Thirteen women covered in bread flour, eleven mason jars filled with wild-fermented sourdough starters, 150 minutes of kneading, 500 degrees in the oven and two and a half hours of education, inspiration and fun…that was last week’s sourdough-bread-making workshop and what a blast it was!
I could wax on about the health benefits of fermenting dough, how kneading sometimes feels like meditation, and the magic of mixing starter, flour, water and salt to yield a delicious, light and chewy sourdough bread, but none of those things can compare to sharing it all with a kitchen full of friends, both old and new. Cap it off by devouring two freshly baked loaves of sourdough bread with organic extra virgin olive oil for dipping, and now you have the most perfect day.
To some, I suppose it’s just another loaf of bread. But add to it the richness of this clean food community, and to me, it is manna from heaven.
Eat clean live well,
In this place ruled by ranchers, food trucks and cowboy boots, I found slow food, rich mineralized urban soil, and a love of and respect for the land and all it provides. I found these things at Metier Cook’s Supply, at Lenoir Restaurant, at the SFC Farmers Market, and most notably, at Boggy Creek Farm.
This house, the homestead at Boggy Creek, was built in 1841 and is the first home built in Austin that is still standing. The land, one city block equal to 5 acres, was the spinach capital of Texas back in the 30’s, and has been farmed for the past 21 years by Carol Ann Sayle and Larry Butler.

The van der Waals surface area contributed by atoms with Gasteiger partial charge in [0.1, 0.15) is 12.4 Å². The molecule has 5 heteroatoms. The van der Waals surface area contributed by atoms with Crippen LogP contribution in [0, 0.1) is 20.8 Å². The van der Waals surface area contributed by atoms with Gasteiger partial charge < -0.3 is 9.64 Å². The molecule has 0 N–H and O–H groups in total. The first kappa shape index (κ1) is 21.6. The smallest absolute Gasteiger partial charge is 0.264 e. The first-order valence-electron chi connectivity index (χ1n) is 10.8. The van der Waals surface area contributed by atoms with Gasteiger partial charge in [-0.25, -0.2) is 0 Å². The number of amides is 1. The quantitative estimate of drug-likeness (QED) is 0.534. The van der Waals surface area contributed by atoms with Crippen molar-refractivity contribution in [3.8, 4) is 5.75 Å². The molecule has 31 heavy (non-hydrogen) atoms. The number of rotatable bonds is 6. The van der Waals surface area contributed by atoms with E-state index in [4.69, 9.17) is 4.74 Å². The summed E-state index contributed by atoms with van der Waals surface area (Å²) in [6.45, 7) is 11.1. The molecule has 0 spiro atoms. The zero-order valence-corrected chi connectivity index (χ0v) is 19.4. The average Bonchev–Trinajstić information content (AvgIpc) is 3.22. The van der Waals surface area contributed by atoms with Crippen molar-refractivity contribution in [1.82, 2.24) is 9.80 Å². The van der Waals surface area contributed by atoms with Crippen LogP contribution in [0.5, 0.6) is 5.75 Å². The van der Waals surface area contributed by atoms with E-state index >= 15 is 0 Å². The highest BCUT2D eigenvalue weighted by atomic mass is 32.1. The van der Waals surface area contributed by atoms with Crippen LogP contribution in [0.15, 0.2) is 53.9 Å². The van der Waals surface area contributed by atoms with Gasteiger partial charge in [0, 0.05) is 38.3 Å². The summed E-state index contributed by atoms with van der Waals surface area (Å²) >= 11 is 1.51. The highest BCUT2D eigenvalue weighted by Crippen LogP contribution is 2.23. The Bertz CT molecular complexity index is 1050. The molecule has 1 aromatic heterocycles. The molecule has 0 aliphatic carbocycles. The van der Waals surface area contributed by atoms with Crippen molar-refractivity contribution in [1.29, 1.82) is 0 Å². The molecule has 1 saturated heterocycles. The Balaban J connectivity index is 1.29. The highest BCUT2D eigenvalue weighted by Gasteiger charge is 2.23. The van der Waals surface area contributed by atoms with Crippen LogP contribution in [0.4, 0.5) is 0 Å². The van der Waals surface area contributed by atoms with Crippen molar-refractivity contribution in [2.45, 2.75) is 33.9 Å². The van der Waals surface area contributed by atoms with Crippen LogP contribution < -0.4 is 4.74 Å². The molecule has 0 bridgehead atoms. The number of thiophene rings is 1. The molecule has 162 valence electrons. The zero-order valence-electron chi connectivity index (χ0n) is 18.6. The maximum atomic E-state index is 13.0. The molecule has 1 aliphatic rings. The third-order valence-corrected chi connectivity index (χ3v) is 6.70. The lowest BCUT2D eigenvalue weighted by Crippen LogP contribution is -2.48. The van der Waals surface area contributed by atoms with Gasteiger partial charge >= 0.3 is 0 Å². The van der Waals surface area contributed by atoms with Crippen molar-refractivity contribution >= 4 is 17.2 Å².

Since 2000, when I met farmers Mike Kandefer and Tony Norris, I have been drawn to Urban Oaks Organic Farm and have felt very much a part of the fabric that keeps the farm going. Here, in urban Austin, is another year-round gem of a farm. How do they remain sustainable? Farmer Carol Ann, once a painter by trade, painted me a clear picture and inspired me with her knowledge, dedication, wisdom, integrity and heart.
As I’ve been preparing my own garden this spring, I have been questioning: Should I till? Should I weed? Is compost enough? What amendments does my soil require? Carol Ann was practical and wise, opting against deep tilling in favor or “tickle tilling” just the top layer. Her soil, recently tested and compared to other local farms, came out on top having the best microbial activity. And after 21 years of paying for organic certification, she decertified. “Customers simply don’t care.” she said. “They know me, and knowing your farmer is more important than a piece of paper.” Their compost is rich and smoking. Their cover crop comes from edibles like purslane and arugula. And their produce is abundant, grown in harmony with the environment and beautiful.
I could have stayed all afternoon talking with Carol Ann and touring Boggy Creek, but I had to let her go inside and prepare the end-of-the-day meal for the farm workers that she prepares every day. Next time I’ll make sure that my schedule allows me to help prepare and share that meal with Carol Ann and the Boggy Creek Farm family.
Until that next visit, eat clean live well Austin!
Edible Allegheny | May 21, 2015 | by Andrea Bosco | Photograph by Michael Fornataro
“My family thought I was crazy when I threw avocado halves on the grill, until I filled them with this salsa,” writes Terry Walters. “One taste and they were hooked on eating avocados out of the shells, too.” Walters’ recipe for Grilled Avocado with Tomato Peach Salsa is just one of many, sectioned by season, to inspire your journey to better health. Accompanying her easy instructions are personal stories, traditions, and annual approaches to clean food cooking and healthy living. Walters shows us the way to keep our bodies in balance with the cycles of the seasons.